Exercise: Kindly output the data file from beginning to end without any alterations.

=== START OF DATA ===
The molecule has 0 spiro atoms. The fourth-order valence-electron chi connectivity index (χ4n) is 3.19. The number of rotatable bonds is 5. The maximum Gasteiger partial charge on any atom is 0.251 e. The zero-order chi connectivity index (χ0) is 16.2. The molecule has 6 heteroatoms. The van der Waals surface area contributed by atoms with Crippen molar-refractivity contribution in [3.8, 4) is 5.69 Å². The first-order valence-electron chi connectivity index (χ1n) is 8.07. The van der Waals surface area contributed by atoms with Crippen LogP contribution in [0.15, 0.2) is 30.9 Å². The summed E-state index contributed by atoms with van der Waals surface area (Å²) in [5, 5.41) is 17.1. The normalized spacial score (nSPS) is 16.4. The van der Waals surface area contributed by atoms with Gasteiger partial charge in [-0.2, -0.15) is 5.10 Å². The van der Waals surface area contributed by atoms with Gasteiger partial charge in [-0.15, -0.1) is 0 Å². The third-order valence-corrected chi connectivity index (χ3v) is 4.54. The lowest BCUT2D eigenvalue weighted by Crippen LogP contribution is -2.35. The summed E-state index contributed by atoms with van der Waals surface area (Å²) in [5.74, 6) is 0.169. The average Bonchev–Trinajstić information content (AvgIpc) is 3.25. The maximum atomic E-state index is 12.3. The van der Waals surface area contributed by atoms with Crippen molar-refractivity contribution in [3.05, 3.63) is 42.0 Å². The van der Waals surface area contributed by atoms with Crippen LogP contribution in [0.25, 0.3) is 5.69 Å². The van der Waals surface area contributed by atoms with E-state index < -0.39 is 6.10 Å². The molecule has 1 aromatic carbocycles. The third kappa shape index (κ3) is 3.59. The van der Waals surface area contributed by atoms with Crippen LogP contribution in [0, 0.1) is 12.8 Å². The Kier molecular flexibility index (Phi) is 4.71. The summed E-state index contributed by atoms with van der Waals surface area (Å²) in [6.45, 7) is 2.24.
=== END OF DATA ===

The molecule has 0 spiro atoms. The fourth-order valence-electron chi connectivity index (χ4n) is 3.19. The number of rotatable bonds is 5. The maximum Gasteiger partial charge on any atom is 0.251 e. The zero-order chi connectivity index (χ0) is 16.2. The molecule has 6 heteroatoms. The van der Waals surface area contributed by atoms with Crippen molar-refractivity contribution in [3.8, 4) is 5.69 Å². The first-order valence-electron chi connectivity index (χ1n) is 8.07. The van der Waals surface area contributed by atoms with Crippen LogP contribution in [0.15, 0.2) is 30.9 Å². The summed E-state index contributed by atoms with van der Waals surface area (Å²) in [5, 5.41) is 17.1. The normalized spacial score (nSPS) is 16.4. The van der Waals surface area contributed by atoms with Gasteiger partial charge in [-0.2, -0.15) is 5.10 Å². The van der Waals surface area contributed by atoms with Gasteiger partial charge in [-0.15, -0.1) is 0 Å². The third-order valence-corrected chi connectivity index (χ3v) is 4.54. The lowest BCUT2D eigenvalue weighted by Crippen LogP contribution is -2.35. The summed E-state index contributed by atoms with van der Waals surface area (Å²) in [5.74, 6) is 0.169. The average Bonchev–Trinajstić information content (AvgIpc) is 3.25. The maximum atomic E-state index is 12.3. The van der Waals surface area contributed by atoms with Crippen molar-refractivity contribution in [3.05, 3.63) is 42.0 Å². The van der Waals surface area contributed by atoms with Crippen LogP contribution in [0.25, 0.3) is 5.69 Å². The van der Waals surface area contributed by atoms with E-state index < -0.39 is 6.10 Å². The molecule has 1 aromatic carbocycles. The third kappa shape index (κ3) is 3.59. The van der Waals surface area contributed by atoms with Crippen LogP contribution in [0, 0.1) is 12.8 Å². The Kier molecular flexibility index (Phi) is 4.71. The summed E-state index contributed by atoms with van der Waals surface area (Å²) in [6.45, 7) is 2.24.